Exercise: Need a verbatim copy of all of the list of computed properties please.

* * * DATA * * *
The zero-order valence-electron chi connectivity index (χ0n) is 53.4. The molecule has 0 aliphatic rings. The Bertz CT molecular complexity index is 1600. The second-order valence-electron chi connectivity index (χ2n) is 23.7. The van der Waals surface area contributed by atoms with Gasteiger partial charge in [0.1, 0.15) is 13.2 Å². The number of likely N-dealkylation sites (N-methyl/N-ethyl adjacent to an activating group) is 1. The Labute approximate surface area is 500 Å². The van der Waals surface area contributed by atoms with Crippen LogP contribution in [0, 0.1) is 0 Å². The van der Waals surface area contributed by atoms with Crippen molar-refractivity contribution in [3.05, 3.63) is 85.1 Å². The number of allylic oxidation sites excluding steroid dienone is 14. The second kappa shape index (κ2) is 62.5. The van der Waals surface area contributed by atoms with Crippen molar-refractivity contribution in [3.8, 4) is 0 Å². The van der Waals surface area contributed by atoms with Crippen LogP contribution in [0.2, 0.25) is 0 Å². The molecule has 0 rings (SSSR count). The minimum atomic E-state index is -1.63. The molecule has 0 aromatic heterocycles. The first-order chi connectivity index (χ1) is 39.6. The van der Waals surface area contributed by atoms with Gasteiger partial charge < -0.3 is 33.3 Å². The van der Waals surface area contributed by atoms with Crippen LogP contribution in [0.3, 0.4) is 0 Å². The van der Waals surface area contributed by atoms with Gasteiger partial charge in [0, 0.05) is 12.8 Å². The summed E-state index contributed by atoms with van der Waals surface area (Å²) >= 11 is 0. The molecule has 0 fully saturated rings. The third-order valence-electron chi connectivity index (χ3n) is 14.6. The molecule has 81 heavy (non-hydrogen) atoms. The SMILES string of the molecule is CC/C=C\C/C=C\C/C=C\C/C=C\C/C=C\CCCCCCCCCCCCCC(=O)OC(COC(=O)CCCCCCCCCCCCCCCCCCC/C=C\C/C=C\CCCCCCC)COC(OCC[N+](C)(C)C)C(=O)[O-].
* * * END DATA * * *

The zero-order valence-electron chi connectivity index (χ0n) is 53.4. The molecule has 0 aliphatic rings. The Bertz CT molecular complexity index is 1600. The second-order valence-electron chi connectivity index (χ2n) is 23.7. The van der Waals surface area contributed by atoms with Gasteiger partial charge in [0.1, 0.15) is 13.2 Å². The number of likely N-dealkylation sites (N-methyl/N-ethyl adjacent to an activating group) is 1. The Labute approximate surface area is 500 Å². The van der Waals surface area contributed by atoms with Crippen LogP contribution in [0, 0.1) is 0 Å². The van der Waals surface area contributed by atoms with Crippen molar-refractivity contribution in [3.05, 3.63) is 85.1 Å². The number of allylic oxidation sites excluding steroid dienone is 14. The second kappa shape index (κ2) is 62.5. The van der Waals surface area contributed by atoms with Crippen molar-refractivity contribution in [3.8, 4) is 0 Å². The van der Waals surface area contributed by atoms with Crippen LogP contribution in [0.2, 0.25) is 0 Å². The molecule has 0 rings (SSSR count). The minimum atomic E-state index is -1.63. The molecule has 0 aromatic heterocycles. The first-order chi connectivity index (χ1) is 39.6. The van der Waals surface area contributed by atoms with Gasteiger partial charge < -0.3 is 33.3 Å². The van der Waals surface area contributed by atoms with Crippen LogP contribution in [0.3, 0.4) is 0 Å². The van der Waals surface area contributed by atoms with Gasteiger partial charge in [0, 0.05) is 12.8 Å². The summed E-state index contributed by atoms with van der Waals surface area (Å²) >= 11 is 0. The molecule has 0 fully saturated rings. The third-order valence-electron chi connectivity index (χ3n) is 14.6. The molecule has 81 heavy (non-hydrogen) atoms. The SMILES string of the molecule is CC/C=C\C/C=C\C/C=C\C/C=C\C/C=C\CCCCCCCCCCCCCC(=O)OC(COC(=O)CCCCCCCCCCCCCCCCCCC/C=C\C/C=C\CCCCCCC)COC(OCC[N+](C)(C)C)C(=O)[O-].